the support provided by the culture, the economy and the geography. Are conditions
in the West conducive to the development of the buddhadharma?
Yes, very much
so. Material conditions work both ways. Tibet was a poor country. Many people
had to do backbreaking work every day simply to survive. They didn't have the
luxury to follow the spiritual path unless they became a monk or a nun. It was
very difficult for ordinary people to be able to practice the dharma. In that
respect, the better economic conditions and material prosperity people enjoy in
the West is an asset. The downside of course is that people might get too fixated
on material comfort and not take interest in the dharma.
Overall, though, if
the dharma could take root in Tibet, it could also take root here, where the material
conditions are better. Books, Buddhist education and training, and the opportunity
to do retreats are readily available for so many people in the West. In Tibet,
just to be able to procure a copy of a text was very difficult. There was no electricity,
so they had to study at night by oil lamp. People who live in the modern world
do not have to go through that kind of hardship, so it's easier to practice.
problem for Westerners seems to be carving the time out of our schedule to do
the practicing and studying required.
It's not necessarily how much time you
spend that determines one's spiritual progress; it's the intention and attitude
you have toward practice. Even if it's just for five minutes every day, it's so
much better than doing hours of practice with a distorted view, a wrong attitude
and unrealistic expectations.
Westerners are brought up to think critically.
People are prone to having a critical attitude towards institutions, systems,
and towards religious faith. People also apply that critical attitude to themselves.
As a dharma practitioner, you may have sound intentions, but constantly think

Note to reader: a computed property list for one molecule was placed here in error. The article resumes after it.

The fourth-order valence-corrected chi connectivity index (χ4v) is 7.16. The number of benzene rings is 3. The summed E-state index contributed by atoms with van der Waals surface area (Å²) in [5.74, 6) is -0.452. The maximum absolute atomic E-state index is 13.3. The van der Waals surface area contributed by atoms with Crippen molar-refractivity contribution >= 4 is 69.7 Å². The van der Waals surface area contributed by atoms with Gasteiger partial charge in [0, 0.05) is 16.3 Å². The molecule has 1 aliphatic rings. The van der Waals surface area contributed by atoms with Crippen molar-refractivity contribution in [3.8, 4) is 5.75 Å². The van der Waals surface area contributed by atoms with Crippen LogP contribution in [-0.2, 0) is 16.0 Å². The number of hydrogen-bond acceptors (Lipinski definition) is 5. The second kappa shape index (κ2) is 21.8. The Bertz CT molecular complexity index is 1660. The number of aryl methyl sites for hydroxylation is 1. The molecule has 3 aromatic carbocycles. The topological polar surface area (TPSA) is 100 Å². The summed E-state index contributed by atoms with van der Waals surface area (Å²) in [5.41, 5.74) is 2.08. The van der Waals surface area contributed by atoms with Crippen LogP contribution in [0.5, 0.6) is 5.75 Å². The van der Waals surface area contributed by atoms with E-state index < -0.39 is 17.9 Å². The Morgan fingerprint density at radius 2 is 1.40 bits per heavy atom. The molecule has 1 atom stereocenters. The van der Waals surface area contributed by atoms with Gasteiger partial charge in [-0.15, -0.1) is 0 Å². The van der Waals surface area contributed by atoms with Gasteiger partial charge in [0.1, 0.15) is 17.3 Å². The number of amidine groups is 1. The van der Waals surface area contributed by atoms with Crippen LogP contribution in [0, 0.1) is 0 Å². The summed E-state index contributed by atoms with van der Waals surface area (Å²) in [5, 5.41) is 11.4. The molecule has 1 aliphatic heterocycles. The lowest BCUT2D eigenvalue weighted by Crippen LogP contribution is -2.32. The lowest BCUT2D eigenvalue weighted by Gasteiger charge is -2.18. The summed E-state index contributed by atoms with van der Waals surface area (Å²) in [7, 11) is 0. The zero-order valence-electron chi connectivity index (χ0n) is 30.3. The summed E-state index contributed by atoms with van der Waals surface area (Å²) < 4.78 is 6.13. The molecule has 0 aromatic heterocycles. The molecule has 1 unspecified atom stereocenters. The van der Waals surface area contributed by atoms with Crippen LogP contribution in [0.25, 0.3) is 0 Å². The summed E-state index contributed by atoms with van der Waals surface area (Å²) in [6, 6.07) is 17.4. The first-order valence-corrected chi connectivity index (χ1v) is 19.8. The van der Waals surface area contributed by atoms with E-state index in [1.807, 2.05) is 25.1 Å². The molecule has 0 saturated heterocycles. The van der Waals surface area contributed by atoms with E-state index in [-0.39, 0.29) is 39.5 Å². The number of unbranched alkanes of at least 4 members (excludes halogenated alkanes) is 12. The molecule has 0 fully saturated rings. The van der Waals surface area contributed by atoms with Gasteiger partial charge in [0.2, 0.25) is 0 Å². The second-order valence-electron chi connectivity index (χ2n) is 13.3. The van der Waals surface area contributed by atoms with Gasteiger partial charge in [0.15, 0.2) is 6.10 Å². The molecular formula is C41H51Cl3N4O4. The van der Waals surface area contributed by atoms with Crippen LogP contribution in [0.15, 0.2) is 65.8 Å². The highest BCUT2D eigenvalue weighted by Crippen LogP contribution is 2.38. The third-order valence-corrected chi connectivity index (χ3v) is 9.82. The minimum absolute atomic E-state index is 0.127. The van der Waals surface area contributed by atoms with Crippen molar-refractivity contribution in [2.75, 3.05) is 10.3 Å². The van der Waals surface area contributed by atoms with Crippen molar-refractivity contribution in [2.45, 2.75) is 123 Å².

that you are not good enough, that you are not doing enough practice, that your
spiritual experiences are too limited. Instead, you could simply try to practice
with the available time you have and not keep going over this again and again
in your mind. That's why a lot of people lose interest in practice after a while
and develop resistance.
Tibetan Buddhism in particular presents itself as a
complete path. But sometimes we find that people will choose the parts that appeal
to them and leave other parts out.
Yes, that can be a problem. When we embark
on the spiritual path, often we have to hear what we don't want to hear. Otherwise
how are we going to be able to break down our entrenched habitual patterns? We
have to see things in new ways. We have to hear things in new ways. We have to
smell things in new ways. Buddhist practice is not just about transforming the
internal, conceptual activities of the mind, nor is it simply about transforming
the emotions. We also have to use our sensory apparatuses differently. We have
to conceptualize things differently, we have to experience our feelings differently,
and we have to use our senses differently. That's how we're going to transform
Resistance will come up, but if we only want to see what we want
to see, and hear what we want to hear, and think about things that we want to
think about, and feel things that we want to feel, then there will be no self-transformation.
We're just reinforcing the same old ways of thinking, the same old attitudes,
beliefs, emotions and so forth.
Can you say more about learning to use our
That can be done in many different ways. It depends on
the practices that you do. In terms of basic meditation practices, you try to
see things in terms of impermanence. You try to hear things in terms of impermanence.
In other words, everything you see is in movement. Nothing is static.
due to our delusions, we reify things. We materialize them. It's as if we were